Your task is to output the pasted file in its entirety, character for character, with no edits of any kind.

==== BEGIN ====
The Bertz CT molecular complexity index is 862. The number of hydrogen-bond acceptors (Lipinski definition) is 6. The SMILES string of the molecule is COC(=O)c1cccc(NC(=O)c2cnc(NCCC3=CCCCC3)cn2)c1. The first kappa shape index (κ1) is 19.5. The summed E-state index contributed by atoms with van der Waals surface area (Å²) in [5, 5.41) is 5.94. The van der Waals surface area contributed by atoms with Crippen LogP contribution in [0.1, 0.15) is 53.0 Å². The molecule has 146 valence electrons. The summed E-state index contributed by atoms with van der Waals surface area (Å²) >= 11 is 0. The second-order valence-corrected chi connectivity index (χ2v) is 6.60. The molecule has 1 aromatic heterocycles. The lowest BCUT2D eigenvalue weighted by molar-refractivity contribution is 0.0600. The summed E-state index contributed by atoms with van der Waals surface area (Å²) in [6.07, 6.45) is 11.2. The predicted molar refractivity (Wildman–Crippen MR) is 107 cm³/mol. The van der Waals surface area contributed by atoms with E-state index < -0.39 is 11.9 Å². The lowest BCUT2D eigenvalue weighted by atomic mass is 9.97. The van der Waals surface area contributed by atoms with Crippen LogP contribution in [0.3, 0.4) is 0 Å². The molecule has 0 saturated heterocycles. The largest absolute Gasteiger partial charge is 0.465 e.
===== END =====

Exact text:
The Bertz CT molecular complexity index is 862. The number of hydrogen-bond acceptors (Lipinski definition) is 6. The SMILES string of the molecule is COC(=O)c1cccc(NC(=O)c2cnc(NCCC3=CCCCC3)cn2)c1. The first kappa shape index (κ1) is 19.5. The summed E-state index contributed by atoms with van der Waals surface area (Å²) in [5, 5.41) is 5.94. The van der Waals surface area contributed by atoms with Crippen LogP contribution in [0.1, 0.15) is 53.0 Å². The molecule has 146 valence electrons. The summed E-state index contributed by atoms with van der Waals surface area (Å²) >= 11 is 0. The second-order valence-corrected chi connectivity index (χ2v) is 6.60. The molecule has 1 aromatic heterocycles. The lowest BCUT2D eigenvalue weighted by molar-refractivity contribution is 0.0600. The summed E-state index contributed by atoms with van der Waals surface area (Å²) in [6.07, 6.45) is 11.2. The predicted molar refractivity (Wildman–Crippen MR) is 107 cm³/mol. The van der Waals surface area contributed by atoms with E-state index < -0.39 is 11.9 Å². The lowest BCUT2D eigenvalue weighted by atomic mass is 9.97. The van der Waals surface area contributed by atoms with Crippen LogP contribution in [0.3, 0.4) is 0 Å². The molecule has 0 saturated heterocycles. The largest absolute Gasteiger partial charge is 0.465 e.